In 2015, German explorer Martin Szwed claimed to have shattered the speed record for a solo ski to the South Pole. He revealed no GPS data, no photos – no proof whatsoever that he even attempted the journey. After his return from the icy continent, he lost his house, job and sponsors, and became the subject of two investigations by the German government. Should anyone believe him, asks Eric Larsen in this absorbing long read.

Bullish determination

Site: Climbing
Link: climbing.com
Author: Dougald MacDonald

The imposing Totem Pole in Tasmania, Australia, is featured in a great long read on outdoor survival
Fair Use The imposing Totem Pole in Tasmania, Australia

In 1997, British climber Paul Pritchard had just won the Boardman Tasker Prize for his book Deep Play, and he and then-girlfriend Celia Bull were spending the award money on a round-the-world climbing trip. In Australia, Pritchard’s big goal was a free climb of the Totem Pole, a slender spire on the southeastern coast of the island of Tasmania. The spindle, just 12 feet thick and rising over 200 feet high from the Tasman Sea, would nearly kill him.

Seven hikers’ descent into doom at Zion National Park

Site: LA Times
Link: latimes.com
Author: William Yardley, Matt Pearce, Nigel Duara

A group of seven hikers had been planning their descent into Keyhole Canyon for months. Several had extensive hiking experience. All but one took a five-hour canyoneering class offered by the local Zion Adventure Company – so why did none of them make it out alive?

Top diver’s death casts long shadow over deep beauty of the Blue Hole

Site: The Guardian
Link: theguardian.com
Author: Edmund Bower

The ‘underwater cathedral’ at the edge of the Red Sea is arguably the most perilous diving spot in the world – even for experts. Following the death of an experienced diver, journalist Edmund Bower examines the site’s fearsome reputation.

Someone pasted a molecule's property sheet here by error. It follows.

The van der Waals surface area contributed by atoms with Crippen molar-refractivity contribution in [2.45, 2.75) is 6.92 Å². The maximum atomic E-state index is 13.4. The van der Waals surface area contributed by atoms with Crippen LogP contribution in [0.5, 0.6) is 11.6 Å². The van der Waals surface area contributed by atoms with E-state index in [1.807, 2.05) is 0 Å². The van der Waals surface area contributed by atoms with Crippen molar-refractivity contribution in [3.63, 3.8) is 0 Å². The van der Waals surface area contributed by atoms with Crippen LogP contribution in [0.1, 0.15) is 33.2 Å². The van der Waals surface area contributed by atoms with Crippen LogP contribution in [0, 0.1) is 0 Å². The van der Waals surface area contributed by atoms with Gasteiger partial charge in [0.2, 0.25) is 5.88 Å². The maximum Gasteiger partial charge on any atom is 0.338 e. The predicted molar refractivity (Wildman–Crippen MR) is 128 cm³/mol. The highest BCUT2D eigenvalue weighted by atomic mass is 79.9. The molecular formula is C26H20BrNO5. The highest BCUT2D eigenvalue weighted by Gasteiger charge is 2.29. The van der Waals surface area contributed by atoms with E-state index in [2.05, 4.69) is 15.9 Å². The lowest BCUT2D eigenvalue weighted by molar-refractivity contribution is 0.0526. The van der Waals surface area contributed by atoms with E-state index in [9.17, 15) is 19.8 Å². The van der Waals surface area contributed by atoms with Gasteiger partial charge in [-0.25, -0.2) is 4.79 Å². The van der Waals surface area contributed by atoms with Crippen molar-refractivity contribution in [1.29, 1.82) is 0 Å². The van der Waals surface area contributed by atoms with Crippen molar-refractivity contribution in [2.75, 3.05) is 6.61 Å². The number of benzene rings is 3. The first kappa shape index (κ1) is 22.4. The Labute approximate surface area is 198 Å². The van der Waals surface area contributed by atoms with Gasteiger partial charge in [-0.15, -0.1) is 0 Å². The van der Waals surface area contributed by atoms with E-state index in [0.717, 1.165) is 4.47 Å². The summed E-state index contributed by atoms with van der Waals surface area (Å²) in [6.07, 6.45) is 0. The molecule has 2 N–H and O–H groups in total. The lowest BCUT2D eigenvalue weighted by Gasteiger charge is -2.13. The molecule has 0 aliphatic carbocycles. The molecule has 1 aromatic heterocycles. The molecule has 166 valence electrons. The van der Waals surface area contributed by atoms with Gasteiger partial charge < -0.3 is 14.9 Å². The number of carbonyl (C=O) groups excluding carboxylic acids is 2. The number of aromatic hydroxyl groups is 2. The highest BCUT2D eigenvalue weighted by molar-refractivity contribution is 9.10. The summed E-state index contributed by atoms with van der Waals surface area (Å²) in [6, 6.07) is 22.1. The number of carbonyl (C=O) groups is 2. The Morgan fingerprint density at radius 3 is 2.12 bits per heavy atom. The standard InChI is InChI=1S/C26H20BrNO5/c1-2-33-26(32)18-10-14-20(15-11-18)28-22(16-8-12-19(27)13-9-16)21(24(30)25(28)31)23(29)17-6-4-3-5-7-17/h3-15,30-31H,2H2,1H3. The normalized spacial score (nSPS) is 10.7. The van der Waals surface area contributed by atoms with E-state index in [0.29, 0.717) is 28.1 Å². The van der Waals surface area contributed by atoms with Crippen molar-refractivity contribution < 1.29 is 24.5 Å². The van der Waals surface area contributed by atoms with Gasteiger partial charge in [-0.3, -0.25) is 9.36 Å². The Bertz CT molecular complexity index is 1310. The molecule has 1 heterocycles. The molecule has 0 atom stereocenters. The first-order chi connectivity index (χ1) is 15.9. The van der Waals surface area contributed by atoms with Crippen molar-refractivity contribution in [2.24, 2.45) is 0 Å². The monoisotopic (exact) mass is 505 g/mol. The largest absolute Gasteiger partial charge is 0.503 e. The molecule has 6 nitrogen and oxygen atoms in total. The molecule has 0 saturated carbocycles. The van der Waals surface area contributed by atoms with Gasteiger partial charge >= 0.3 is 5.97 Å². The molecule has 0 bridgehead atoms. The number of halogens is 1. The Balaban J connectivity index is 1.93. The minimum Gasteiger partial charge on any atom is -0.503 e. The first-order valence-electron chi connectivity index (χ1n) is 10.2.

Rescue on the Killer Mountain

Site: Outside
Link: outsideonline.com
Author: Marcin Jamkowski

Nanga Parbat in one of the best long reads on outdoor survival
Imran Khakwani; CC BY-SA 4.0 Nanga Parbat is known as Killer Mountain

In January 2018, two climbers became stranded near the summit of Nanga Parbat. They sent out a desperate call on their satellite device. A hundred miles away, a Polish team of extraordinary climbers answered the call, prompting one of the most daring rescues in mountaineering history.

What killed the Bear Lady?

Site: Outside
Link: outsideonline.com
Author: Brandon Sneed

For 28 years, Kay Grayson lived side-by-side with wild black bears in North Carolina’s swampy coastal forests, hand-feeding them, defending them against poachers, and letting them in her home. When she went missing in 2015, the only thing the investigators could find were her clean-picked bones. And that was just the start of the mystery.

Murder on the Appalachian Trail

Site: Outside
Link: outsideonline.com
Author: Earl Swift

Twenty-five years ago, a grisly double homicide on America’s most famous hiking route shocked the nation and forever changed its perception of crime, violence and safety in the outdoors. Journalist Earl Swift traces the reverberations.

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Lead image: Dreamstime